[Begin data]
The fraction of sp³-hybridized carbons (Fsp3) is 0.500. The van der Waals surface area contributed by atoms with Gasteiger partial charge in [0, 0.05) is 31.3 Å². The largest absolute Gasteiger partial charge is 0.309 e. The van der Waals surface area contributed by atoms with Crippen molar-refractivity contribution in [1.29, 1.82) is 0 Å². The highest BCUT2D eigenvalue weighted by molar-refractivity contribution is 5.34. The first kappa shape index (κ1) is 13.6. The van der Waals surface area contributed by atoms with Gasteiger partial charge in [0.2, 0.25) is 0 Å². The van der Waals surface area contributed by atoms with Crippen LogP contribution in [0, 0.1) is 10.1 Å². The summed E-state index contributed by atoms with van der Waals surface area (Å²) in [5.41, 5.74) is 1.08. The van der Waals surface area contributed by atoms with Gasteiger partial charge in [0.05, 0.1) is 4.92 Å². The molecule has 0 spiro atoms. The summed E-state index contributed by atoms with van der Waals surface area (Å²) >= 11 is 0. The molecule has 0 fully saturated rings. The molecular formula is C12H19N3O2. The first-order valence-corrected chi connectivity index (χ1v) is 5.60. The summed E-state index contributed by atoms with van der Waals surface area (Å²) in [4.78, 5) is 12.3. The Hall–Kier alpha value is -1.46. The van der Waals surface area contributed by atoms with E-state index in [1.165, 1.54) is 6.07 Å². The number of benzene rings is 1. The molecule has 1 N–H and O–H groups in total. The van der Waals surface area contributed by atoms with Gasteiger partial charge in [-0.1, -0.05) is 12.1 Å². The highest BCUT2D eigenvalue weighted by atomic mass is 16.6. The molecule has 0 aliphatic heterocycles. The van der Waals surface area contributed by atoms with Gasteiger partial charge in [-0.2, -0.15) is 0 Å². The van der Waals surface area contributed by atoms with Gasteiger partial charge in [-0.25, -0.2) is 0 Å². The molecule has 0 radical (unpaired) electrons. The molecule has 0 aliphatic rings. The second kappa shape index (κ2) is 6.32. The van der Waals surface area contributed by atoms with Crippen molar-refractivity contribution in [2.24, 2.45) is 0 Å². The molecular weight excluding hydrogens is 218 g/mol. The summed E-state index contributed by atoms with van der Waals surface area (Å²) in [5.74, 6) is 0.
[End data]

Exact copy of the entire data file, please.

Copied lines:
The fraction of sp³-hybridized carbons (Fsp3) is 0.500. The van der Waals surface area contributed by atoms with Gasteiger partial charge in [0, 0.05) is 31.3 Å². The largest absolute Gasteiger partial charge is 0.309 e. The van der Waals surface area contributed by atoms with Crippen molar-refractivity contribution in [1.29, 1.82) is 0 Å². The highest BCUT2D eigenvalue weighted by molar-refractivity contribution is 5.34. The first kappa shape index (κ1) is 13.6. The van der Waals surface area contributed by atoms with Gasteiger partial charge in [0.2, 0.25) is 0 Å². The van der Waals surface area contributed by atoms with Crippen LogP contribution in [0, 0.1) is 10.1 Å². The summed E-state index contributed by atoms with van der Waals surface area (Å²) in [5.41, 5.74) is 1.08. The van der Waals surface area contributed by atoms with Gasteiger partial charge in [0.05, 0.1) is 4.92 Å². The molecule has 0 spiro atoms. The summed E-state index contributed by atoms with van der Waals surface area (Å²) >= 11 is 0. The molecule has 0 fully saturated rings. The molecular formula is C12H19N3O2. The first-order valence-corrected chi connectivity index (χ1v) is 5.60. The summed E-state index contributed by atoms with van der Waals surface area (Å²) in [4.78, 5) is 12.3. The Hall–Kier alpha value is -1.46. The van der Waals surface area contributed by atoms with E-state index in [1.165, 1.54) is 6.07 Å². The number of benzene rings is 1. The molecule has 1 N–H and O–H groups in total. The van der Waals surface area contributed by atoms with Gasteiger partial charge in [-0.1, -0.05) is 12.1 Å². The highest BCUT2D eigenvalue weighted by atomic mass is 16.6. The molecule has 0 aliphatic heterocycles. The van der Waals surface area contributed by atoms with Gasteiger partial charge in [-0.2, -0.15) is 0 Å². The van der Waals surface area contributed by atoms with Gasteiger partial charge in [-0.25, -0.2) is 0 Å². The molecule has 0 radical (unpaired) electrons. The molecule has 0 aliphatic rings. The second kappa shape index (κ2) is 6.32. The van der Waals surface area contributed by atoms with Crippen molar-refractivity contribution in [2.24, 2.45) is 0 Å². The molecular weight excluding hydrogens is 218 g/mol. The summed E-state index contributed by atoms with van der Waals surface area (Å²) in [5.74, 6) is 0.